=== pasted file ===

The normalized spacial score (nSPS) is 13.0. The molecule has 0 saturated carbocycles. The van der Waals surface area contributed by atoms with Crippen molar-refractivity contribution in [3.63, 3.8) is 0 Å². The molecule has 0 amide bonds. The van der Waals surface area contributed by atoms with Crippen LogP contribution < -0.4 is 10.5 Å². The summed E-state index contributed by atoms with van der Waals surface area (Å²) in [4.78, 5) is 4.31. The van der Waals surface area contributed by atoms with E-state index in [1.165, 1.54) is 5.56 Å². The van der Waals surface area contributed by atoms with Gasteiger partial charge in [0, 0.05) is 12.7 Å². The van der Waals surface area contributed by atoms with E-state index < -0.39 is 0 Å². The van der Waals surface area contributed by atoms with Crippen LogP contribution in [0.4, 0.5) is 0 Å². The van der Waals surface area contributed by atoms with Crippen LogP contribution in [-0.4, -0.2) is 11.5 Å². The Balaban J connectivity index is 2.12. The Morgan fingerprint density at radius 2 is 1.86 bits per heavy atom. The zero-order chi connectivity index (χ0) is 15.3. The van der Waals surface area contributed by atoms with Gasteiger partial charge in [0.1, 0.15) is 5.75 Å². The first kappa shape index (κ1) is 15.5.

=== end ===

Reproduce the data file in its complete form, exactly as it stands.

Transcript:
The normalized spacial score (nSPS) is 13.0. The molecule has 0 saturated carbocycles. The van der Waals surface area contributed by atoms with Crippen molar-refractivity contribution in [3.63, 3.8) is 0 Å². The molecule has 0 amide bonds. The van der Waals surface area contributed by atoms with Crippen LogP contribution < -0.4 is 10.5 Å². The summed E-state index contributed by atoms with van der Waals surface area (Å²) in [4.78, 5) is 4.31. The van der Waals surface area contributed by atoms with E-state index in [1.165, 1.54) is 5.56 Å². The van der Waals surface area contributed by atoms with Gasteiger partial charge in [0, 0.05) is 12.7 Å². The van der Waals surface area contributed by atoms with E-state index < -0.39 is 0 Å². The van der Waals surface area contributed by atoms with Crippen LogP contribution in [0.4, 0.5) is 0 Å². The van der Waals surface area contributed by atoms with Crippen LogP contribution in [-0.4, -0.2) is 11.5 Å². The Balaban J connectivity index is 2.12. The Morgan fingerprint density at radius 2 is 1.86 bits per heavy atom. The zero-order chi connectivity index (χ0) is 15.3. The van der Waals surface area contributed by atoms with Gasteiger partial charge in [0.1, 0.15) is 5.75 Å². The first kappa shape index (κ1) is 15.5.